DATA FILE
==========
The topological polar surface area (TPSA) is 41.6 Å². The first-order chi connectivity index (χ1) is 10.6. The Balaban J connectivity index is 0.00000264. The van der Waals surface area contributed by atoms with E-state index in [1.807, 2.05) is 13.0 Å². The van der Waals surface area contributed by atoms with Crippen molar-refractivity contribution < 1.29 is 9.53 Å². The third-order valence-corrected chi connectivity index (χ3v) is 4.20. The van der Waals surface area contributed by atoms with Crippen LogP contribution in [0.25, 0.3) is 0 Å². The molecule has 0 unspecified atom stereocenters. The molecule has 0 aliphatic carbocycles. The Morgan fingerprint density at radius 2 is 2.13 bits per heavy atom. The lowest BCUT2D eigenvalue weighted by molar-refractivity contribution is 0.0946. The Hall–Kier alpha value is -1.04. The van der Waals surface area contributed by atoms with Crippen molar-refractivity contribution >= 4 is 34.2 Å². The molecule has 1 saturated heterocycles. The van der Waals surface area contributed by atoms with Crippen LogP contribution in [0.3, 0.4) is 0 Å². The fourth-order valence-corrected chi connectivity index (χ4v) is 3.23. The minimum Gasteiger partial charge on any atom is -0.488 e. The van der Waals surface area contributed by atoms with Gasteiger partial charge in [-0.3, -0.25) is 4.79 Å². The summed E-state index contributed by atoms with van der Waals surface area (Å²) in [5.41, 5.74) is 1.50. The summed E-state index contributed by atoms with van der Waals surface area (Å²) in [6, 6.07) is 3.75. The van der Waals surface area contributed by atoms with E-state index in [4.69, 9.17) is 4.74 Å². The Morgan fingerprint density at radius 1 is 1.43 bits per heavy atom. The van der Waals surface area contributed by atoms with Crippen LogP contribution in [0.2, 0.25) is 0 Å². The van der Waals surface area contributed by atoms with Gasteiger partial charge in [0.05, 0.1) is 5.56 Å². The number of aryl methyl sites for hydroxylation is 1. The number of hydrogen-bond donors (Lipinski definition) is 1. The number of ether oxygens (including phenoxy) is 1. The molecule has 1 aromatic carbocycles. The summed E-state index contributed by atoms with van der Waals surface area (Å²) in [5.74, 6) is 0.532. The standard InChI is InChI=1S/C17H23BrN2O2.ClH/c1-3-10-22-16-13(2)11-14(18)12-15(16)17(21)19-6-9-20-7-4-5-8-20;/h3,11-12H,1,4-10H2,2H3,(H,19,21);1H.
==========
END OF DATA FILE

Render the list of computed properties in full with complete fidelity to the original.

The topological polar surface area (TPSA) is 41.6 Å². The first-order chi connectivity index (χ1) is 10.6. The Balaban J connectivity index is 0.00000264. The van der Waals surface area contributed by atoms with E-state index in [1.807, 2.05) is 13.0 Å². The van der Waals surface area contributed by atoms with Crippen molar-refractivity contribution < 1.29 is 9.53 Å². The third-order valence-corrected chi connectivity index (χ3v) is 4.20. The van der Waals surface area contributed by atoms with Crippen LogP contribution in [0.25, 0.3) is 0 Å². The molecule has 0 unspecified atom stereocenters. The molecule has 0 aliphatic carbocycles. The Morgan fingerprint density at radius 2 is 2.13 bits per heavy atom. The lowest BCUT2D eigenvalue weighted by molar-refractivity contribution is 0.0946. The Hall–Kier alpha value is -1.04. The van der Waals surface area contributed by atoms with Crippen molar-refractivity contribution >= 4 is 34.2 Å². The molecule has 1 saturated heterocycles. The van der Waals surface area contributed by atoms with Crippen LogP contribution in [0.3, 0.4) is 0 Å². The fourth-order valence-corrected chi connectivity index (χ4v) is 3.23. The minimum Gasteiger partial charge on any atom is -0.488 e. The van der Waals surface area contributed by atoms with Gasteiger partial charge in [-0.3, -0.25) is 4.79 Å². The summed E-state index contributed by atoms with van der Waals surface area (Å²) in [5.41, 5.74) is 1.50. The summed E-state index contributed by atoms with van der Waals surface area (Å²) in [6, 6.07) is 3.75. The van der Waals surface area contributed by atoms with E-state index in [4.69, 9.17) is 4.74 Å². The Morgan fingerprint density at radius 1 is 1.43 bits per heavy atom. The van der Waals surface area contributed by atoms with Crippen LogP contribution in [0.2, 0.25) is 0 Å². The van der Waals surface area contributed by atoms with Gasteiger partial charge in [0.05, 0.1) is 5.56 Å². The number of aryl methyl sites for hydroxylation is 1. The number of hydrogen-bond donors (Lipinski definition) is 1. The number of ether oxygens (including phenoxy) is 1. The molecule has 1 aromatic carbocycles. The summed E-state index contributed by atoms with van der Waals surface area (Å²) in [5.74, 6) is 0.532. The standard InChI is InChI=1S/C17H23BrN2O2.ClH/c1-3-10-22-16-13(2)11-14(18)12-15(16)17(21)19-6-9-20-7-4-5-8-20;/h3,11-12H,1,4-10H2,2H3,(H,19,21);1H.